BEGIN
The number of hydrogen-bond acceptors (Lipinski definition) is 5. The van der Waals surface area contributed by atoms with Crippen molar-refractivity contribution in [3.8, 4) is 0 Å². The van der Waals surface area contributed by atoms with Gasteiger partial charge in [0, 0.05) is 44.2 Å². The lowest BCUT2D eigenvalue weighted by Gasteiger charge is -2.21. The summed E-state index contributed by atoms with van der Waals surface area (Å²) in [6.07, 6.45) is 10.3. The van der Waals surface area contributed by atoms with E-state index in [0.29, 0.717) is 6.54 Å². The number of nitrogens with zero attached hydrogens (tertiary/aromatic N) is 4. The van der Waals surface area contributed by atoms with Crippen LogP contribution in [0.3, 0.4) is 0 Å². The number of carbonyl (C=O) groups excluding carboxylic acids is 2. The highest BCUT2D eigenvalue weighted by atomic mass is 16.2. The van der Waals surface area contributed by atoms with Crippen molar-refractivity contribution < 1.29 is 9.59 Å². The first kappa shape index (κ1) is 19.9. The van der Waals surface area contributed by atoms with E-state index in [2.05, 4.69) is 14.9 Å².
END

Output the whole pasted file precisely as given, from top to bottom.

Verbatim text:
The number of hydrogen-bond acceptors (Lipinski definition) is 5. The van der Waals surface area contributed by atoms with Crippen molar-refractivity contribution in [3.8, 4) is 0 Å². The van der Waals surface area contributed by atoms with Gasteiger partial charge in [0, 0.05) is 44.2 Å². The lowest BCUT2D eigenvalue weighted by Gasteiger charge is -2.21. The summed E-state index contributed by atoms with van der Waals surface area (Å²) in [6.07, 6.45) is 10.3. The van der Waals surface area contributed by atoms with E-state index in [0.29, 0.717) is 6.54 Å². The number of nitrogens with zero attached hydrogens (tertiary/aromatic N) is 4. The van der Waals surface area contributed by atoms with Crippen LogP contribution in [0.3, 0.4) is 0 Å². The number of carbonyl (C=O) groups excluding carboxylic acids is 2. The highest BCUT2D eigenvalue weighted by atomic mass is 16.2. The van der Waals surface area contributed by atoms with Crippen molar-refractivity contribution < 1.29 is 9.59 Å². The first kappa shape index (κ1) is 19.9. The van der Waals surface area contributed by atoms with E-state index in [2.05, 4.69) is 14.9 Å².